The Tower of Unbabel’s façade

Summer Placement Diaries

Hitalo’s Summer Placement with Unbabel

My first-year placement took place at Unbabel’s HQ in the charming city of Lisbon, Portugal. I was excited to work with them from the get-go, because they project this image of an innovative and up-and-coming company that will be a major player in the near future. And I think I was not wrong.

Unbabel has not only a commercial but also a research approach to translation. Several of its employees are linguists, researchers, PhD students, and data engineers who take the academic knowledge to the business, and this was a perfect fit for me. I believe that academia and the industry should work side by side and not isolated from each other, and I saw that combination working really well for Unbabel.

The Tower of Unbabel’s façade

Another reason for choosing this company was the opportunity to work onsite in their Lisbon office. After two years of pandemics and lockdowns, being able to gradually resume the social contact with work colleagues was a chance I could not pass. Unbabel’s Lisbon offices occupy an entire building in the financial center of Lisbon, fittingly called Tower of Unbabel (get it? 😉
The building has eight floors where all the company’s departments are spread. The company has a start-up vibe that becomes visible as soon as you step into the reception hall. There are rest areas, reading and conference rooms, pool tables, free beer, free lunch on Tuesdays (a good opportunity for those who work from home or on a hybrid scheme to come to the office and socialize), and much more.

About Unbabel

Unbabel is a translation company founded in 2013 whose flagship product, the Language Operations platform, blends artificial intelligence and humans in the loop to provide translation services to clients in the Game, Fintech, Retail, Tech, and Travel industries.

Headquartered in Lisbon, and with offices in 5 other cities in the US and Europe, including New York and Berlin, Unbabel has 178 direct employees working in its hubs, and thousands of freelance editors that regularly provide services to the company. Its business model centers around the use of machine learning, Neural Machine Translation and crowdsourcing to facilitate multilingual communication between customers and companies via emails, chats, and FAQs.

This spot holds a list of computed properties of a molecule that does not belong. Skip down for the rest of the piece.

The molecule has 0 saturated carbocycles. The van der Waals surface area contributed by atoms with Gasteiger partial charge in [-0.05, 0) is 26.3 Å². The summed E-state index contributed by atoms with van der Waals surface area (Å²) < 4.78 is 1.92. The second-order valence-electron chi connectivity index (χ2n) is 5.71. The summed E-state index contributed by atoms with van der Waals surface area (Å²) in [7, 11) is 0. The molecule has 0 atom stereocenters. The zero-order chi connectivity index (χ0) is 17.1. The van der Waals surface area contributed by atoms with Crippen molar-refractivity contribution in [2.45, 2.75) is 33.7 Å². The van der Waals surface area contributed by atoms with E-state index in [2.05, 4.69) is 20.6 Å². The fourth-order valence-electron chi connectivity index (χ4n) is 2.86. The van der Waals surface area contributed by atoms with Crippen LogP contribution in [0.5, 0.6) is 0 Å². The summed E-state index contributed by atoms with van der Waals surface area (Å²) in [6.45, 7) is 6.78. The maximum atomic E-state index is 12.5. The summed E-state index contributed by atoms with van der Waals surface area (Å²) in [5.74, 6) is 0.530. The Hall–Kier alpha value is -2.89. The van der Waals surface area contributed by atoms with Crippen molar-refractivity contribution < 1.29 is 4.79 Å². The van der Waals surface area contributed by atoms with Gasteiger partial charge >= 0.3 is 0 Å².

Despite having cutting-edge, award-winning systems which are constantly finetuned to better serve their clients and maintain their competitive edge and turnaround times, Unbabel is still working out ways to provide better training to their own linguists and language service providers on the use of their annotation platform.

Currently, all the training material available to annotators is published in the form of guidelines on their intranet website, which is not always read by the intended audience nor are they super fun to follow. Seeing an opportunity to bridge this gap, Community R&D – the department in charge of annotation quality – proposed a project for the EMTTI intern to work on during the program placement, and that’s where I come in.

One of Unbabel’s many common areas
One of Unbabel’s many common areas

My placement activities

My tasks involved understanding the Annotation process at Unbabel and creating a training module for new and existing editors to learn how to use the company’s error typology correctly.

My entire first week was dedicated to onboarding, reading internal materials, guidelines, and other documents, and watching internal training videos to have an initial understanding of Unbabel’s workflow and routines. I had daily online meetings with my placement supervisor, Marina Sánchez, as a way to put me up to speed with the necessary knowledge that would help in my task.